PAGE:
INTERVIEW: RICHARD Z. KRUSPE OF RAMMSTEIN AND EMIGRATE

Richard Zven Kruspe is best known as one of the two guitarists for RAMMSTEIN, yet he is also getting more and more success with his other band EMIGRATE. Initially this started out as a side-project for Kruspe since he wrote more music than his band members could record, but with the well-received second album Silent So Long hitting stores this month EMIGRATE is now becoming a force to be reckoned with in its own right.

Would you agree that Silent So Long sounds more catchy and accessible than the first Emigrate-album? Are there any other significant differences between the two albums?

gallery_10659398_874403942570091_335762033785378754_nThere are a few key differences between both albums; the first one I recorded in New York, and the second one in Berlin. My New York-record was more rocky, the second one is moodier and darker, and I believe Berlin has a big influence on that.  Another big difference between the albums is that I wasn’t yet ready to be a singer at the time of the first album. I was trying to be a singer, but I needed seven years to find that mental switch and flick the singer-button on in order for me to enjoy singing. With this second album I delivered vocals of which I can say “this is cool”.

When it comes to recording the guitars for this album, I had such a specific idea of the sound I was chasing that I basically ended up re-recording all parts five times. I ended up with 21 songs recorded that each had between 16 to 18 guitars on them. Replayed by five, you can do the math, I spent a lot of time recording guitars over and over again. I ended up giving my guitar engineer the key to the locker where my guitar cabinets are and told him “Do not give me this key back”,  otherwise I would have still been in there recording guitars right now. I am really obsessed with guitars.

 

So that’s how you get that big guitar sound? It’s just layer upon layer upon layer. I always wondered about that.

Yes, and the guitar tracks have to be really tight. And I also use different guitars, I use different microphones, I use different cabinets, different amps, different pre-amps. I even created a sort of a microphone robot that moves microphones from left to right and up and down in the control room.

 

You obviously have a unique guitar style of your own, but were there also specific musical influences for you while writing this album? I’m specifically referring to ‘Hypothetical’ which sounds a lot like Led Zeppelin’s ‘Kashmir’.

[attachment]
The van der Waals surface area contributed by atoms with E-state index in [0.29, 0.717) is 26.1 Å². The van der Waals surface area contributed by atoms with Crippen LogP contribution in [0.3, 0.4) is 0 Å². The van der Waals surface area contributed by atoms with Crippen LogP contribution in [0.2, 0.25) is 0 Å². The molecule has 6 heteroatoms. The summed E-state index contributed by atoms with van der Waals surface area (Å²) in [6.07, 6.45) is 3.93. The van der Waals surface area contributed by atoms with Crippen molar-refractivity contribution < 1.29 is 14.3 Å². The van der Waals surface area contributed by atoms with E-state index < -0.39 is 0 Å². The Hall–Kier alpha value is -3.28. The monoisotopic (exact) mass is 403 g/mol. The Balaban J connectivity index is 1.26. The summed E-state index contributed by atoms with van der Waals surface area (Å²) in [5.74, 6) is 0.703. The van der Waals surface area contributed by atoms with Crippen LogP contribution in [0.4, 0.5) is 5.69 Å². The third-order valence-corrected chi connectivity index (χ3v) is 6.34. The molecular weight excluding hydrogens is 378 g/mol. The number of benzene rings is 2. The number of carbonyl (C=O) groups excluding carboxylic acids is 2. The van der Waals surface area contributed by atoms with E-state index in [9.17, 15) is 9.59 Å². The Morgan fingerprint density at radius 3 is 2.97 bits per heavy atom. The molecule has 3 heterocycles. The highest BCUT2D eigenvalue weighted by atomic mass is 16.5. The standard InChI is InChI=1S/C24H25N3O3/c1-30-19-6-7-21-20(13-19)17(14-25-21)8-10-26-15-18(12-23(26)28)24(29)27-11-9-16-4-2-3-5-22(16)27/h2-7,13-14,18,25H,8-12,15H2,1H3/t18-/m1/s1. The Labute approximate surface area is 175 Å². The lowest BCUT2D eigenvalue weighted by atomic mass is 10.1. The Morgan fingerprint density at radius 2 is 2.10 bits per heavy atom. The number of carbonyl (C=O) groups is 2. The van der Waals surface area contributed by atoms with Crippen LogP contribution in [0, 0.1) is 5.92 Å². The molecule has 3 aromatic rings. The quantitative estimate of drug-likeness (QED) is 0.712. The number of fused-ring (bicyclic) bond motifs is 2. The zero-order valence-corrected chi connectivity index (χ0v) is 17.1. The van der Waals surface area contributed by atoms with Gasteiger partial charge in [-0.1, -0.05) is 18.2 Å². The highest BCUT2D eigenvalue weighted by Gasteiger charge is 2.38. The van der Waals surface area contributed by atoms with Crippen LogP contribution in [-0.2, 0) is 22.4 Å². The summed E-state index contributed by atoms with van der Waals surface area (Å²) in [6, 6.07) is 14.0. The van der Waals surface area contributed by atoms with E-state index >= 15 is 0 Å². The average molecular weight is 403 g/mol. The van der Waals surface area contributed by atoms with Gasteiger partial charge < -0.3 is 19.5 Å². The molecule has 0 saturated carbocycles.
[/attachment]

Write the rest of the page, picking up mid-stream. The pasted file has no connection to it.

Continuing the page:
‘Kashmir’ is one of those rock songs that I always had in mind as a song that would be fun to play with. I also referred to it in Rammstein with ‘Spiel Mit Mir’, and one or two other songs. It is such a classic song and it’s so much fun to play with that beat. Jimmy Page is one of those guitarists I really admire, another one of them is actually AC/DC’s Malcolm Young, who I think is one of the best guitar players in the world.

 

There are some very interesting guests on this album; Marilyn Manson, Lemmy, Peaches,  Jonathan Davis from Korn, Frank Dellé from Reggae-band Seeed. How did you get all these people together? And did you write all the music yourself or did you write the songs with them?

emigrate-eat-youThe world of Rammstein is quite closed and I was missing things. I wanted to try and create a musical project that would be more of an open source, where I could do a lot of collaborations with other musicians. On this second album I was being the open source and I reached out to people I wanted to collaborate with. I didn’t have a wishlist, the tracks dictated themselves which musicians I wanted to work with. I contacted them all personally before I contacted their managements and record labels. One good change in the music industry is that people now just want to make music, and they don’t care about whether it sells or not.

Initially I thought I would only do two albums with Emigrate, and then I’d start something new, but cooperating with all these people gave me such pleasure that it has made me see a future in Emigrate. This is the first album in my life where there isn’t anything I’d want to change and that’s a great feeling.

 

To say “this is the first time I don’t want to change anything about an album”, that is a big call for a guitar player who made classic albums such as Sehnsucht and Mutter.  How come you’re more happy this time around?

Because Emigrate became the balance that I needed. When I started this band a lot of people feared it’d be the end of Rammstein, while the opposite is true; Emigrate was created out of a frustration I had with the world of Rammstein. Together these bands bring me the balance I want in my life, which is such an important thing. Being in Rammstein I realised I like to be in charge, I like to be the person who calls the shots, I like to be the one who takes responsibility, and realizing all that made me a better team player.